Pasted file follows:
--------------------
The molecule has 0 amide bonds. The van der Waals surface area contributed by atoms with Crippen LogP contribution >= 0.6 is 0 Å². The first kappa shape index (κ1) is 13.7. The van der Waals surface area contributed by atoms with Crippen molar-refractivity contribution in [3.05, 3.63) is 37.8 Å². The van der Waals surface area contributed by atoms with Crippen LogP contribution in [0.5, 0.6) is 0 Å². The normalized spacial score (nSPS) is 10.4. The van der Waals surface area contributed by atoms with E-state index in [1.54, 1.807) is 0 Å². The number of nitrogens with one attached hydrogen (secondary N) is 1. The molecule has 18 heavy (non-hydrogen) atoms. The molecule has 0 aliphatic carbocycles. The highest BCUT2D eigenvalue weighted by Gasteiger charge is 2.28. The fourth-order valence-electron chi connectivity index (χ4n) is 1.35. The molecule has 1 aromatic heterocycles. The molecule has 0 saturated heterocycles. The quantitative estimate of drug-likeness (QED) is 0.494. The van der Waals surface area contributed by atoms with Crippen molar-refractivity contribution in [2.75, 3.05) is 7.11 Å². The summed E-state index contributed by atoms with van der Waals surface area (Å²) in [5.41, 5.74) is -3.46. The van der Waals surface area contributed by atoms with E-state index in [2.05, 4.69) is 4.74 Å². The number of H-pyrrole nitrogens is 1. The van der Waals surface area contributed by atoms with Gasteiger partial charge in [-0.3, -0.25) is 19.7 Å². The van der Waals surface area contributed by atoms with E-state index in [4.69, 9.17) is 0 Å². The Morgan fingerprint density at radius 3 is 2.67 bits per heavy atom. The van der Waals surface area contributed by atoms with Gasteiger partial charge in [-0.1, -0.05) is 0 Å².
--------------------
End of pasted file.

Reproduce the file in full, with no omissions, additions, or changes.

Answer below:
The molecule has 0 amide bonds. The van der Waals surface area contributed by atoms with Crippen LogP contribution >= 0.6 is 0 Å². The first kappa shape index (κ1) is 13.7. The van der Waals surface area contributed by atoms with Crippen molar-refractivity contribution in [3.05, 3.63) is 37.8 Å². The van der Waals surface area contributed by atoms with Crippen LogP contribution in [0.5, 0.6) is 0 Å². The normalized spacial score (nSPS) is 10.4. The van der Waals surface area contributed by atoms with E-state index in [1.54, 1.807) is 0 Å². The number of nitrogens with one attached hydrogen (secondary N) is 1. The molecule has 18 heavy (non-hydrogen) atoms. The molecule has 0 aliphatic carbocycles. The highest BCUT2D eigenvalue weighted by Gasteiger charge is 2.28. The fourth-order valence-electron chi connectivity index (χ4n) is 1.35. The molecule has 1 aromatic heterocycles. The molecule has 0 saturated heterocycles. The quantitative estimate of drug-likeness (QED) is 0.494. The van der Waals surface area contributed by atoms with Crippen molar-refractivity contribution in [2.75, 3.05) is 7.11 Å². The summed E-state index contributed by atoms with van der Waals surface area (Å²) in [5.41, 5.74) is -3.46. The van der Waals surface area contributed by atoms with E-state index in [2.05, 4.69) is 4.74 Å². The number of H-pyrrole nitrogens is 1. The van der Waals surface area contributed by atoms with Gasteiger partial charge in [-0.3, -0.25) is 19.7 Å². The van der Waals surface area contributed by atoms with E-state index in [4.69, 9.17) is 0 Å². The Morgan fingerprint density at radius 3 is 2.67 bits per heavy atom. The van der Waals surface area contributed by atoms with Gasteiger partial charge in [-0.1, -0.05) is 0 Å².